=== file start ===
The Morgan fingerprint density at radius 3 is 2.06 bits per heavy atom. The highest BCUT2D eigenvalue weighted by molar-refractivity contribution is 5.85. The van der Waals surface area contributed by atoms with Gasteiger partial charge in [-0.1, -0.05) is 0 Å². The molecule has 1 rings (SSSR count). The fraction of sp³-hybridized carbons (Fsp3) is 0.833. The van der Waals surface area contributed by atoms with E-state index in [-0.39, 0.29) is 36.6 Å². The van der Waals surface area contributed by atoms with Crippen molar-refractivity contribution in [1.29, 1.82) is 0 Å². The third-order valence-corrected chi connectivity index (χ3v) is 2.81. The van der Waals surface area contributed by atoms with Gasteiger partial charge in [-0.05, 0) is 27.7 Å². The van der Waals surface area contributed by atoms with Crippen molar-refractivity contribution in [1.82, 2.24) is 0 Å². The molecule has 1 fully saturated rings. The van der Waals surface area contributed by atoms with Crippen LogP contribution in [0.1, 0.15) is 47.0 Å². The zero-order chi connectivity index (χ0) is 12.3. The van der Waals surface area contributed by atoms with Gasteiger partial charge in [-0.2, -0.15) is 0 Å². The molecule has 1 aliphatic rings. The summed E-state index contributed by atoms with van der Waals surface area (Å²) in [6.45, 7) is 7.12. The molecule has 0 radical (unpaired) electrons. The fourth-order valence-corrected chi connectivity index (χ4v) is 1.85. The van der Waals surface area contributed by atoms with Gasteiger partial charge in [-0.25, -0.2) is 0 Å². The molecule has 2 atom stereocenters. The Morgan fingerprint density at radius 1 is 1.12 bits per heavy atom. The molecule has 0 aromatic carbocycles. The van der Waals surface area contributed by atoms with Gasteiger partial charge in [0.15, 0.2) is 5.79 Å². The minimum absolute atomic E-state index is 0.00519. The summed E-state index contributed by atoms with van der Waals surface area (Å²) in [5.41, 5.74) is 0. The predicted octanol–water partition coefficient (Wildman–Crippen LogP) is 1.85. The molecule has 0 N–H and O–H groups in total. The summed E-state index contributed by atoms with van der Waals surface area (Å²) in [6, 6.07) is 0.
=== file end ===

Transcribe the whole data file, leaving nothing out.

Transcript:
The Morgan fingerprint density at radius 3 is 2.06 bits per heavy atom. The highest BCUT2D eigenvalue weighted by molar-refractivity contribution is 5.85. The van der Waals surface area contributed by atoms with Gasteiger partial charge in [-0.1, -0.05) is 0 Å². The molecule has 1 rings (SSSR count). The fraction of sp³-hybridized carbons (Fsp3) is 0.833. The van der Waals surface area contributed by atoms with E-state index in [-0.39, 0.29) is 36.6 Å². The van der Waals surface area contributed by atoms with Crippen molar-refractivity contribution in [1.29, 1.82) is 0 Å². The third-order valence-corrected chi connectivity index (χ3v) is 2.81. The van der Waals surface area contributed by atoms with Gasteiger partial charge in [-0.05, 0) is 27.7 Å². The van der Waals surface area contributed by atoms with Crippen molar-refractivity contribution in [1.82, 2.24) is 0 Å². The molecule has 1 fully saturated rings. The van der Waals surface area contributed by atoms with Crippen LogP contribution in [0.1, 0.15) is 47.0 Å². The zero-order chi connectivity index (χ0) is 12.3. The van der Waals surface area contributed by atoms with Gasteiger partial charge in [-0.2, -0.15) is 0 Å². The molecule has 1 aliphatic rings. The summed E-state index contributed by atoms with van der Waals surface area (Å²) in [6.45, 7) is 7.12. The molecule has 0 radical (unpaired) electrons. The fourth-order valence-corrected chi connectivity index (χ4v) is 1.85. The van der Waals surface area contributed by atoms with Gasteiger partial charge in [-0.25, -0.2) is 0 Å². The molecule has 2 atom stereocenters. The Morgan fingerprint density at radius 1 is 1.12 bits per heavy atom. The molecule has 0 aromatic carbocycles. The van der Waals surface area contributed by atoms with Gasteiger partial charge in [0.15, 0.2) is 5.79 Å². The minimum absolute atomic E-state index is 0.00519. The summed E-state index contributed by atoms with van der Waals surface area (Å²) in [5.41, 5.74) is 0. The predicted octanol–water partition coefficient (Wildman–Crippen LogP) is 1.85. The molecule has 0 N–H and O–H groups in total. The summed E-state index contributed by atoms with van der Waals surface area (Å²) in [6, 6.07) is 0.